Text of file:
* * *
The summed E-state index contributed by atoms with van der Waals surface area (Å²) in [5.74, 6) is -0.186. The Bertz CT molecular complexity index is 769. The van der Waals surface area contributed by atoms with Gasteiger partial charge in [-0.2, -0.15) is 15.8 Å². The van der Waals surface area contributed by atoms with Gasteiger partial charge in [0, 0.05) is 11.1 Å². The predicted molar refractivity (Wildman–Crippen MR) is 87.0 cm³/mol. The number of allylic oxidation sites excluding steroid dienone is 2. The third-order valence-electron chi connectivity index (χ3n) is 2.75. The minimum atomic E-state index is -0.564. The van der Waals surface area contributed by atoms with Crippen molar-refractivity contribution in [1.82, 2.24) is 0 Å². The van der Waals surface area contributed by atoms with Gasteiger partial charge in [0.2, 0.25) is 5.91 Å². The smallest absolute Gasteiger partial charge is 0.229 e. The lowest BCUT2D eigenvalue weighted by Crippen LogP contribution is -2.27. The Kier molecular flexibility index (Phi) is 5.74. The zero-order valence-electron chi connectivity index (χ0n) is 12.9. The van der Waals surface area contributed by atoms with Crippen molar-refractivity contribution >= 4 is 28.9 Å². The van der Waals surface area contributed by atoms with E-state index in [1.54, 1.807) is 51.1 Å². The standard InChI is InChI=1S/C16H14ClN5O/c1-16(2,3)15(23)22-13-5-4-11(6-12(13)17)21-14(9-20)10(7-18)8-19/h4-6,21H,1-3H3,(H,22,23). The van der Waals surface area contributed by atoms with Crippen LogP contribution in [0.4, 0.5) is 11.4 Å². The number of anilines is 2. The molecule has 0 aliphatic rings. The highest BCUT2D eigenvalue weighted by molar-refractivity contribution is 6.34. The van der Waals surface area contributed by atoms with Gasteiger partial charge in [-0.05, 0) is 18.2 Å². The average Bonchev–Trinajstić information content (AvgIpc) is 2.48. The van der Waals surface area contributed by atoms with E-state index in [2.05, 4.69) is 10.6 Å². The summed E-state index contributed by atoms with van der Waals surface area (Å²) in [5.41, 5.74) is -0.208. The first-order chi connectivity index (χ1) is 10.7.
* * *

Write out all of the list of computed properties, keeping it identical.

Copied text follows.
The summed E-state index contributed by atoms with van der Waals surface area (Å²) in [5.74, 6) is -0.186. The Bertz CT molecular complexity index is 769. The van der Waals surface area contributed by atoms with Gasteiger partial charge in [-0.2, -0.15) is 15.8 Å². The van der Waals surface area contributed by atoms with Gasteiger partial charge in [0, 0.05) is 11.1 Å². The predicted molar refractivity (Wildman–Crippen MR) is 87.0 cm³/mol. The number of allylic oxidation sites excluding steroid dienone is 2. The third-order valence-electron chi connectivity index (χ3n) is 2.75. The minimum atomic E-state index is -0.564. The van der Waals surface area contributed by atoms with Crippen molar-refractivity contribution in [1.82, 2.24) is 0 Å². The van der Waals surface area contributed by atoms with Gasteiger partial charge in [0.2, 0.25) is 5.91 Å². The smallest absolute Gasteiger partial charge is 0.229 e. The lowest BCUT2D eigenvalue weighted by Crippen LogP contribution is -2.27. The Kier molecular flexibility index (Phi) is 5.74. The zero-order valence-electron chi connectivity index (χ0n) is 12.9. The van der Waals surface area contributed by atoms with Crippen molar-refractivity contribution >= 4 is 28.9 Å². The van der Waals surface area contributed by atoms with E-state index in [1.54, 1.807) is 51.1 Å². The standard InChI is InChI=1S/C16H14ClN5O/c1-16(2,3)15(23)22-13-5-4-11(6-12(13)17)21-14(9-20)10(7-18)8-19/h4-6,21H,1-3H3,(H,22,23). The van der Waals surface area contributed by atoms with Crippen LogP contribution in [0.4, 0.5) is 11.4 Å². The number of anilines is 2. The molecule has 0 aliphatic rings. The highest BCUT2D eigenvalue weighted by molar-refractivity contribution is 6.34. The van der Waals surface area contributed by atoms with Gasteiger partial charge in [-0.05, 0) is 18.2 Å². The average Bonchev–Trinajstić information content (AvgIpc) is 2.48. The van der Waals surface area contributed by atoms with E-state index in [2.05, 4.69) is 10.6 Å². The summed E-state index contributed by atoms with van der Waals surface area (Å²) in [5.41, 5.74) is -0.208. The first-order chi connectivity index (χ1) is 10.7.